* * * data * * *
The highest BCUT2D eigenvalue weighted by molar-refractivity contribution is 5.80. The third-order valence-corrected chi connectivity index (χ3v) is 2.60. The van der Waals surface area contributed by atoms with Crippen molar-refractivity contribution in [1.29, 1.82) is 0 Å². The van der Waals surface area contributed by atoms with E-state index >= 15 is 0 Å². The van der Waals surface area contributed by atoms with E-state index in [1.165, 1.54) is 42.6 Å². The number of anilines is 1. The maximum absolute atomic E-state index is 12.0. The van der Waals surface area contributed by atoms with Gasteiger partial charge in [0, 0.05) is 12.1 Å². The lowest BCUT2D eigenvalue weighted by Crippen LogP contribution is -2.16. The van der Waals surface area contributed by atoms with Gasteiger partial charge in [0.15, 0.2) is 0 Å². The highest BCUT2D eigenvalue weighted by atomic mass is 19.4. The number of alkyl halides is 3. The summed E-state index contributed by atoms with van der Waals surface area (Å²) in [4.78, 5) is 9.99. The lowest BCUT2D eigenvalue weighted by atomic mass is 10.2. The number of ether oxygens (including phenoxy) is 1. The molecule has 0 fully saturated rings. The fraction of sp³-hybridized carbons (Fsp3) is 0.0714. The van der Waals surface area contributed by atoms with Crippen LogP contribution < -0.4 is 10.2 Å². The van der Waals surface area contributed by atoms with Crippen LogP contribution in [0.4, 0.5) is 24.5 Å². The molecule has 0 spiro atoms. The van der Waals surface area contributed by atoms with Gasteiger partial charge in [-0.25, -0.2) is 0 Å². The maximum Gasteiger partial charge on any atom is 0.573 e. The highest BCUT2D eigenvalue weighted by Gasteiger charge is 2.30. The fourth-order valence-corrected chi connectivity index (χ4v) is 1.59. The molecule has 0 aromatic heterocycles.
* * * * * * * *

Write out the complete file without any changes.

The highest BCUT2D eigenvalue weighted by molar-refractivity contribution is 5.80. The third-order valence-corrected chi connectivity index (χ3v) is 2.60. The van der Waals surface area contributed by atoms with Crippen molar-refractivity contribution in [1.29, 1.82) is 0 Å². The van der Waals surface area contributed by atoms with E-state index >= 15 is 0 Å². The van der Waals surface area contributed by atoms with E-state index in [1.165, 1.54) is 42.6 Å². The number of anilines is 1. The maximum absolute atomic E-state index is 12.0. The van der Waals surface area contributed by atoms with Gasteiger partial charge in [0, 0.05) is 12.1 Å². The lowest BCUT2D eigenvalue weighted by Crippen LogP contribution is -2.16. The van der Waals surface area contributed by atoms with Gasteiger partial charge in [0.15, 0.2) is 0 Å². The highest BCUT2D eigenvalue weighted by atomic mass is 19.4. The number of alkyl halides is 3. The summed E-state index contributed by atoms with van der Waals surface area (Å²) in [4.78, 5) is 9.99. The lowest BCUT2D eigenvalue weighted by atomic mass is 10.2. The number of ether oxygens (including phenoxy) is 1. The molecule has 0 fully saturated rings. The fraction of sp³-hybridized carbons (Fsp3) is 0.0714. The van der Waals surface area contributed by atoms with Crippen LogP contribution < -0.4 is 10.2 Å². The van der Waals surface area contributed by atoms with Crippen LogP contribution in [0.4, 0.5) is 24.5 Å². The molecule has 0 spiro atoms. The van der Waals surface area contributed by atoms with Gasteiger partial charge in [-0.25, -0.2) is 0 Å². The maximum Gasteiger partial charge on any atom is 0.573 e. The highest BCUT2D eigenvalue weighted by Gasteiger charge is 2.30. The fourth-order valence-corrected chi connectivity index (χ4v) is 1.59. The molecule has 0 aromatic heterocycles.